Escape Dead Island aims to fill a gap, tell a story and bring us a little more zombie bashing whilst we wait patiently for Dead Island 2. Is it worth a playthrough for all but the most hardened of zombie killers?
Quick answer? No. Long answer…Still no. But it ain’t as bad as you might think.
Set in a third person perspective, Escape Dead Island sees Cliff Calo and a couple of friends set sail in search of Banoi, in an attempt to uncover the going ons from 2011’s original Dead Island and help prepare ourselves for the onslaught that Dead Island 2 will bring us in 2015. It’s fairly early on in the story that both Cliff, and indeed yourself, realise that things aren’t quite right aboard good ship Escape, with it being only a matter of time before the zombie masses start attacking Cliff from all angles. It’s about that time that Escape Dead Island starts attacking you as well, with some cel-shaded visuals taken straight out of 2005 and an island that is filled with some of the biggest gaming catastrophes I’ve seen for many a year.
To cut a long story short, Cliff slowly starts to go mad, loses his mind and goes out on a zombie bashing spree that should have been so much better than it is. The problem we have though is that the game just doesn’t help itself in any way.
It’s hard to know where to start with Escape Dead Island but I’ll attempt to roll with the worst first and build up to the decent stuff.
And it’s here that I must yet again mention the visuals. If we were taken back ten years, then the cel-shaded efforts that have been cast into Escape may have been acceptable, just. But here, sat in 2014 we must have better, even if the game in hand isn’t one of the big AAA titles with a massive budget behind it. Numerous times throughout the playthrough of Escape I just had to feel for the developers, Fatshark, and what exactly were going through their minds at the time. ‘Oh yeh, that looks great, we’ll roll with that’ can’t possibly be something that was ever muttered throughout the offices whilst this was being created. Or if it was, then maybe they too had lost their mind like the main protagonist.
The island itself though has been reasonably well represented but detail isn’t something that was high on the agenda, just about being good enough to get by, but nothing more. You’ll be able to help Cliff navigate his way from one corner of the island to the other in a matter of minutes as long as you avoid the dead ends and a couple of bugs that, even with the day one patch installed, still manages to freeze the entire console. With the island split into a number of ‘areas’, you’ll find yourself trawling back and forth through the Heli-pad, over to the Villa and down through the Jungle plenty of times as you search out exactly where the hell you’re meant to be going next. There is a map, but it’s quite possibly the most worthless map I’ve ever had the pleasure of navigating round and is only accessible by jumping back into the main menu and navigating to it. Yes, it’s not a big island to look around but a small mini-map would have been oh so helpful.
There has been a slight attempt at creating some joy through the inclusion of Cliff, his camera and numerous items/areas of Banoi that need photographing, but this too has been implemented poorly and unless you have a sixth sense that goes well beyond anything any normal human being has, will struggle to realise when you should or shouldn’t be on the lookout for the money shot. You’ll no doubt also stumble across some collectible items on your travels and whilst these attempt to fill the background story a little, after picking up the first few, and listening in to the audio that comes with them, it doesn’t take long for the rest to become more of a hassle than worthwhile.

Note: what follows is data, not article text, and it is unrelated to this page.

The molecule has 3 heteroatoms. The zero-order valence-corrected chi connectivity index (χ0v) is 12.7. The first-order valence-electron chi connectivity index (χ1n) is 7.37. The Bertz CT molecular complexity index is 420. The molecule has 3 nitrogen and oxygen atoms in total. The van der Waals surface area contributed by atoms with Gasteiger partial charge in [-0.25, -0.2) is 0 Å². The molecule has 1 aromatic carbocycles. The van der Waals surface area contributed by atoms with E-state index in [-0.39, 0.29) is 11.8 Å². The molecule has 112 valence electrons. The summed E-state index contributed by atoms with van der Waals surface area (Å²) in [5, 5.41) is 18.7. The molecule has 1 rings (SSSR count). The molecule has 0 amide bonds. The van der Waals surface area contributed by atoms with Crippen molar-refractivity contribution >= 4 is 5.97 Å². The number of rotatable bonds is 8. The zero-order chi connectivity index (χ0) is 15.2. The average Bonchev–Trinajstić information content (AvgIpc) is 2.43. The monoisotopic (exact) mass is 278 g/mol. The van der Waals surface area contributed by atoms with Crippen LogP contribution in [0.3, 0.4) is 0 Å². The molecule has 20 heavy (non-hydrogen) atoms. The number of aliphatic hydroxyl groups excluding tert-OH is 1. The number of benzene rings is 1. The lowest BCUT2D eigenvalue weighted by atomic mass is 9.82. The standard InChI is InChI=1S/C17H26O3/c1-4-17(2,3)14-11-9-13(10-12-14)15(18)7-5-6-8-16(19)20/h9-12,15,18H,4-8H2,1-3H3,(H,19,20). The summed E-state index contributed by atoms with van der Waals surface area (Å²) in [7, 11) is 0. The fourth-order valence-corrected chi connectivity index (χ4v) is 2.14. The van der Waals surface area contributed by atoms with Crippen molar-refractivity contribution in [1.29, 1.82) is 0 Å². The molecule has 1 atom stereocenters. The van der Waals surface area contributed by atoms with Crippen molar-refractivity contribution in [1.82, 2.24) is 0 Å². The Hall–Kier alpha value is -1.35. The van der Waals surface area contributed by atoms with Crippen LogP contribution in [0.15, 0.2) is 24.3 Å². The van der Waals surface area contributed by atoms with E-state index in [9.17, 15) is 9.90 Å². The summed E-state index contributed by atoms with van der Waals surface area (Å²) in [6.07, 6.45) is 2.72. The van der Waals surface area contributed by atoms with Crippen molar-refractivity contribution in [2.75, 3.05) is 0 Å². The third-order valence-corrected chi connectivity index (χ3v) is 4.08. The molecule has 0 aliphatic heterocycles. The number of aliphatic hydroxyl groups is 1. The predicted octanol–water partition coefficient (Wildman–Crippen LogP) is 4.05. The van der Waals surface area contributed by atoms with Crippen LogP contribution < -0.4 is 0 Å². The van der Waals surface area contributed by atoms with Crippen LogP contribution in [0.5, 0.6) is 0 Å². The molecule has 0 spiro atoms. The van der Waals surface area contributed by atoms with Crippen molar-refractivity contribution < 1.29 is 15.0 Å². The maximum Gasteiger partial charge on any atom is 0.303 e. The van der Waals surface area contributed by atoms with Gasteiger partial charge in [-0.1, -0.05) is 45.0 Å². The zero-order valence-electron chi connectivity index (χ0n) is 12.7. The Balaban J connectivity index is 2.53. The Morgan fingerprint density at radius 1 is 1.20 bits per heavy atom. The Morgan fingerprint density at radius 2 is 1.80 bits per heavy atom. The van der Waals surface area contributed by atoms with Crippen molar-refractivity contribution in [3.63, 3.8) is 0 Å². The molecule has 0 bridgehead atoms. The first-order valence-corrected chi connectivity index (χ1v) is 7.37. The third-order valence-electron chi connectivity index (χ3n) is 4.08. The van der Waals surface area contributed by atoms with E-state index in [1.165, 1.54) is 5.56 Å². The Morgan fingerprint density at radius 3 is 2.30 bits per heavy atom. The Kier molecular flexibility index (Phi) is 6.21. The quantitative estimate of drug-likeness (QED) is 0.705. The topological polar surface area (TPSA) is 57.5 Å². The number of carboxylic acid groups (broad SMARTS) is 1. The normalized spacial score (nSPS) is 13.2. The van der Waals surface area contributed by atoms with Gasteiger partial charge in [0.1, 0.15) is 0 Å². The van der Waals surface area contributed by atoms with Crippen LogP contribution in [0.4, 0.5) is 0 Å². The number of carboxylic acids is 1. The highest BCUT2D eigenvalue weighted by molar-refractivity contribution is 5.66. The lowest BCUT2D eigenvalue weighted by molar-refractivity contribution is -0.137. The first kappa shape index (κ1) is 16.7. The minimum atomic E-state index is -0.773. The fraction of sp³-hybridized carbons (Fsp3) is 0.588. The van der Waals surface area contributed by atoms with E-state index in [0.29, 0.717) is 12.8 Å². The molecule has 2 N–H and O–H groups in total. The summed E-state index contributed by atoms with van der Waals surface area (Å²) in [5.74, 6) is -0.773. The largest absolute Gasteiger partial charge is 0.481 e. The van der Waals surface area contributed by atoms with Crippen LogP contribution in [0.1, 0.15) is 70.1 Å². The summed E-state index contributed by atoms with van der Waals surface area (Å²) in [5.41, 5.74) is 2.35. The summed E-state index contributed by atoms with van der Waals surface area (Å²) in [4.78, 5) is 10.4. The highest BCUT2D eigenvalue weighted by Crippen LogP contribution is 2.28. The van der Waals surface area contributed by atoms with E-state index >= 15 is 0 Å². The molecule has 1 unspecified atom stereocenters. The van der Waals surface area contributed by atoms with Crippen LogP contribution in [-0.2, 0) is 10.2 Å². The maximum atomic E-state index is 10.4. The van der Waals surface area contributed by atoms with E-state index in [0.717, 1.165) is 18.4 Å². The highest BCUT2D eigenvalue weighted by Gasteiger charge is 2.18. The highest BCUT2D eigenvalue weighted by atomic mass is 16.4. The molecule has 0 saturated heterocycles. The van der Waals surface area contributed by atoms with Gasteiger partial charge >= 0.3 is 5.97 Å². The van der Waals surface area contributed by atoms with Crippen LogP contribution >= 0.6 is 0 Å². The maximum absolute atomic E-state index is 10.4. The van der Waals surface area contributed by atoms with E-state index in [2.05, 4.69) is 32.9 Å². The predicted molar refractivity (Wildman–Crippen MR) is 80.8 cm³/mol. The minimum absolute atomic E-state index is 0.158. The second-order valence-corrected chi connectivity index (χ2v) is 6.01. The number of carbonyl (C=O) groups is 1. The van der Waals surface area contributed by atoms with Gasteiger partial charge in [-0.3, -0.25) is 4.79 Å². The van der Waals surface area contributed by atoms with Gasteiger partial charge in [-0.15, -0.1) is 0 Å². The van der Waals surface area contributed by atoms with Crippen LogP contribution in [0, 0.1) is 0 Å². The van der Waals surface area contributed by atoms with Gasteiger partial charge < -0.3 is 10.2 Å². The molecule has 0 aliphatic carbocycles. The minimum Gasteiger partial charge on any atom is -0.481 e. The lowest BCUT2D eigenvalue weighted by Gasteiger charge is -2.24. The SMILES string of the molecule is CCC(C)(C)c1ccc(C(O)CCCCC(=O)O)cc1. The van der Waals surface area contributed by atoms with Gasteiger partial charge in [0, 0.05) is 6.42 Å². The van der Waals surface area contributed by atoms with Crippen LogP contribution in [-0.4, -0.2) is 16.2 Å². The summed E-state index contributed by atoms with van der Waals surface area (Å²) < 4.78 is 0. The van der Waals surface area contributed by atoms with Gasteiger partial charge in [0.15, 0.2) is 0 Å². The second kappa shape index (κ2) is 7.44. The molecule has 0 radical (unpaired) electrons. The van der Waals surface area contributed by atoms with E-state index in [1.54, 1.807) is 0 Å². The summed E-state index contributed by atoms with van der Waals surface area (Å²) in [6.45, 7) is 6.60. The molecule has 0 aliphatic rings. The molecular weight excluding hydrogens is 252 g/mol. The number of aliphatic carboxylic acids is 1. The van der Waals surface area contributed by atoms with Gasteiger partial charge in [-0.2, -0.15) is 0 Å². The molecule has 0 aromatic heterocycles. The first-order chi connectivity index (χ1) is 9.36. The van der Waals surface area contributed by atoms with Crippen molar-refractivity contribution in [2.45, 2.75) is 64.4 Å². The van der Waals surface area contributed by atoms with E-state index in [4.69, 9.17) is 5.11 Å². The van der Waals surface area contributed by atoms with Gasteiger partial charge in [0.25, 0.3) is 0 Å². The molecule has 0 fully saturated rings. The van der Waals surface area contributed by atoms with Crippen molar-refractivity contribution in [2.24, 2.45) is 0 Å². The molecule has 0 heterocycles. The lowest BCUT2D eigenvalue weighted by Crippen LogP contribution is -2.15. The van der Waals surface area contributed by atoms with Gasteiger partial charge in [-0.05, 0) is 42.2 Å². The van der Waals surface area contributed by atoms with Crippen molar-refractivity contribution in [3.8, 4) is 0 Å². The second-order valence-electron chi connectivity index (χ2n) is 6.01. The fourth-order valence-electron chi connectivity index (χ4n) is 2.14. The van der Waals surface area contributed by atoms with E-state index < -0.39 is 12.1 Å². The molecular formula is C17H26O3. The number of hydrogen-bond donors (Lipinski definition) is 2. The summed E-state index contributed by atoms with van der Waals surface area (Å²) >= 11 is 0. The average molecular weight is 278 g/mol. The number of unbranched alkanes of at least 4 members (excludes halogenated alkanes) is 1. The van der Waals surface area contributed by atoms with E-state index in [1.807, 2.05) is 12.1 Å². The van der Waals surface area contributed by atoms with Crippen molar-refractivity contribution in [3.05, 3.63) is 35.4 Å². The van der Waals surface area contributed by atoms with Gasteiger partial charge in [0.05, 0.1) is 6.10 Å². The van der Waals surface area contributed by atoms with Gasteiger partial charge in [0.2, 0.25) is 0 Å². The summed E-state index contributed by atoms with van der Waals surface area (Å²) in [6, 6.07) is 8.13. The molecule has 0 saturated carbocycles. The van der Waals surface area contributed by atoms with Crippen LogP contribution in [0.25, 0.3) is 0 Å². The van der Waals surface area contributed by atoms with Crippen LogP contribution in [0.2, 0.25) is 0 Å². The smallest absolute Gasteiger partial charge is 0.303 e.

Trying to move away from the negatives and I must say, I enjoyed seeing the odd ‘thwack’ and ‘blast’ pop up on screen whenever I was dealing out a bit of zombie punishment. For all it’s negatives, this injection of humour when using the pistol, shotgun or melee weapon was much needed to drag me through. It would have been nice to have seen a bit of upgradable action for your weapons but the sad truth is there is absolutely nothing to look forward to. In more ways than one.
Checkpoints, and indeed save points are well placed, helping out massively when you suddenly get attacked by a group of crazed undead. And these are something you’ll probably find yourself using fairly regularly as the health system seems a bit nuts, sometimes allowing you to take plenty of punishment before sending Cliff into a spiral, whilst at others seeing him fall to the ground after only one infected bite. Perhaps it depends on which of the zombie types attack you but no matter how much I tried, I couldn’t find a reasonable explanation for many of Cliffs deaths.
For all it’s negatives though, I had a fairly enjoyable time with Escape Dead Island. You’ll have to put everything you know about videogames to one side and be able to look beyond the terrible graphics, occasional game breaking bugs and laughable acting, but if you can manage to do all of that, then you too should be amused by what is on offer.
If you’re after a single player game that you can sit down with for a few hours and just mindlessly bash through, then Escape Dead Island will allow you to do just that. However, if you’re looking for the next big zombie thriller or a game that is going to give you long lasting memories (of the good kind), then this really isn’t for you.
Fun it is, but if you’re looking for your zombie fix, wait patiently for Dead Island 2 as Escape brings nothing to the series table.
Nothing worthwhile anyway.